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      Best practices in data analysis and sharing in neuroimaging using MRI

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          Abstract

          Responding to widespread concerns about reproducibility, the Organization for Human Brain Mapping created a working group to identify best practices in data analysis, results reporting and data sharing to promote open and reproducible research in neuroimaging. We describe the challenges of open research and the barriers the field faces.

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          Most cited references 15

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          Reproducible research in computational science.

           Roger Peng (2011)
          Computational science has led to exciting new developments, but the nature of the work has exposed limitations in our ability to evaluate published findings. Reproducibility has the potential to serve as a minimum standard for judging scientific claims when full independent replication of a study is not possible.
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            Meta-analysis of neuroimaging data: a comparison of image-based and coordinate-based pooling of studies.

            With the rapid growth of neuroimaging research and accumulation of neuroinformatic databases the synthesis of consensus findings using meta-analysis is becoming increasingly important. Meta-analyses pool data across many studies to identify reliable experimental effects and characterize the degree of agreement across studies. Coordinate-based meta-analysis (CBMA) methods are the standard approach, where each study entered into the meta-analysis has been summarized using only the (x, y, z) locations of peak activations (with or without activation magnitude) reported in published reports. Image-based meta-analysis (IBMA) methods use the full statistic images, and allow the use of hierarchical mixed effects models that account for differing intra-study variance and modeling of random inter-study variation. The purpose of this work is to compare image-based and coordinate-based meta-analysis methods applied to the same dataset, a group of 15 fMRI studies of pain, and to quantify the information lost by working only with the coordinates of peak activations instead of the full statistic images. We apply a 3-level IBMA mixed model for a "mega-analysis", and highlight important considerations in the specification of each model and contrast. We compare the IBMA result to three CBMA methods: ALE (activation likelihood estimation), KDA (kernel density analysis) and MKDA (multi-level kernel density analysis), for various CBMA smoothing parameters. For the datasets considered, we find that ALE at sigma=15 mm, KDA at rho=25-30 mm and MKDA at rho=15 mm give the greatest similarity to the IBMA result, and that ALE was the most similar for this particular dataset, though only with a Dice similarity coefficient of 0.45 (Dice measure ranges from 0 to 1). Based on this poor similarity, and the greater modeling flexibility afforded by hierarchical mixed models, we suggest that IBMA is preferred over CBMA. To make IBMA analyses practical, however, the neuroimaging field needs to develop an effective mechanism for sharing image data, including whole-brain images of both effect estimates and their standard errors.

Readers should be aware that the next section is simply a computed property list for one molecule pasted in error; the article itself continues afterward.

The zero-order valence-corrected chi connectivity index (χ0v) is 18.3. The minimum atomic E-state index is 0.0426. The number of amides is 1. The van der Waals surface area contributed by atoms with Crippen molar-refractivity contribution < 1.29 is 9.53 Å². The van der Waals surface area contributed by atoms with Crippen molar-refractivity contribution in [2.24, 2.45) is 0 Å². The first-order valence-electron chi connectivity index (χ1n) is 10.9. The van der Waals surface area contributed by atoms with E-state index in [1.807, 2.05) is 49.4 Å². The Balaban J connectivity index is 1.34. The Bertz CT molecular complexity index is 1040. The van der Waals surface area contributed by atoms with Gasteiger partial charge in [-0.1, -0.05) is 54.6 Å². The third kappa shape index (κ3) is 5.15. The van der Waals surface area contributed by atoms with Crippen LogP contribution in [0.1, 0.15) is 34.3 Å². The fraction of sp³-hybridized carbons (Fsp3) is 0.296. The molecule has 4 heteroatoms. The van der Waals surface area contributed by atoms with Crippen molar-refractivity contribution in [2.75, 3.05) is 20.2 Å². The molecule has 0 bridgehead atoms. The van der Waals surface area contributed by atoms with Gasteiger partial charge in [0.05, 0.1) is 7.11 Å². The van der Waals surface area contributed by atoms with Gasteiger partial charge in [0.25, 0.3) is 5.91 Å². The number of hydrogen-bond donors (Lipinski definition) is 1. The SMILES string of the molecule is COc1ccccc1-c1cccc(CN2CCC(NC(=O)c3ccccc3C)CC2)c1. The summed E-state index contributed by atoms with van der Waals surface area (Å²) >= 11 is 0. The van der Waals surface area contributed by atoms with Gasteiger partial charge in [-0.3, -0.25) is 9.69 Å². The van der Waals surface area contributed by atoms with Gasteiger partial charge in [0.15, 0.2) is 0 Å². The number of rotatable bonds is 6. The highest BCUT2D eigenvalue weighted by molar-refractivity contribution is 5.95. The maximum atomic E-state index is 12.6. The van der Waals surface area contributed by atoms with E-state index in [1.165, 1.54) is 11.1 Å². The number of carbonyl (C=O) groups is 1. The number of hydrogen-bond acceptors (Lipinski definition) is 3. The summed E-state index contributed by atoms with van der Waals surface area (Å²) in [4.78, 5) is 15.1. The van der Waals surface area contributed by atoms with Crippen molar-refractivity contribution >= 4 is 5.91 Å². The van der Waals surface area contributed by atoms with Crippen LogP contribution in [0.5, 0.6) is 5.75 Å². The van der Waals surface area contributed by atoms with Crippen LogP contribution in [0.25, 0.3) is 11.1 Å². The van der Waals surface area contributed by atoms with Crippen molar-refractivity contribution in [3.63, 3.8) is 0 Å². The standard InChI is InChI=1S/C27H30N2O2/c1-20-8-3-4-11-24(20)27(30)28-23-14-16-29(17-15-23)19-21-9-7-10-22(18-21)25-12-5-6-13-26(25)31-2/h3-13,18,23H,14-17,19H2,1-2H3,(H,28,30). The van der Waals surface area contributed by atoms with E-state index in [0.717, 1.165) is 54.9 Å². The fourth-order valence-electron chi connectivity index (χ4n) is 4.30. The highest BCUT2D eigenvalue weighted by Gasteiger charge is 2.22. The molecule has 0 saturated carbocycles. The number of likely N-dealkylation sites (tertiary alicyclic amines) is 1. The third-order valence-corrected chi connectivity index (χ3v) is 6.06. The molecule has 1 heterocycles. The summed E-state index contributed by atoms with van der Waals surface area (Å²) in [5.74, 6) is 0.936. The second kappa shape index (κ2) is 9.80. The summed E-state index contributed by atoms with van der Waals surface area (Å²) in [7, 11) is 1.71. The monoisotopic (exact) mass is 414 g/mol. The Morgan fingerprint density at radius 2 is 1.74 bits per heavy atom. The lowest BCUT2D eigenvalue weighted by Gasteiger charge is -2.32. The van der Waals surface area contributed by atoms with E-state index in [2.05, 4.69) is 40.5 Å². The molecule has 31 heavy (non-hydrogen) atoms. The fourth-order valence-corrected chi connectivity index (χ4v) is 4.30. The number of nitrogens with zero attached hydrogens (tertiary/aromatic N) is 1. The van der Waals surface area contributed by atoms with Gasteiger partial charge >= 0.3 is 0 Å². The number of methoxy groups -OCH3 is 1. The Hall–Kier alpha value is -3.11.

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              Making data sharing work: the FCP/INDI experience.

              Over a decade ago, the fMRI Data Center (fMRIDC) pioneered open-access data sharing in the task-based functional neuroimaging community. Well ahead of its time, the fMRIDC effort encountered logistical, sociocultural and funding barriers that impeded the field-wise instantiation of open-access data sharing. In 2009, ambitions for open-access data sharing were revived in the resting state functional MRI community in the form of two grassroots initiatives: the 1000 Functional Connectomes Project (FCP) and its successor, the International Neuroimaging Datasharing Initiative (INDI). Beyond providing open access to thousands of clinical and non-clinical imaging datasets, the FCP and INDI have demonstrated the feasibility of large-scale data aggregation for hypothesis generation and testing. Yet, the success of the FCP and INDI should not be confused with widespread embracement of open-access data sharing. Reminiscent of the challenges faced by fMRIDC, key controversies persist and include participant privacy, the role of informatics, and the logistical and cultural challenges of establishing an open science ethos. We discuss the FCP and INDI in the context of these challenges, highlighting the promise of current initiatives and suggesting solutions for possible pitfalls. Copyright © 2012 Elsevier Inc. All rights reserved.
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                Author and article information

                Journal
                Nature Neuroscience
                Nat Neurosci
                Springer Nature
                1097-6256
                1546-1726
                February 23 2017
                February 23 2017
                : 20
                : 3
                : 299-303
                Article
                10.1038/nn.4500
                28230846
                © 2017
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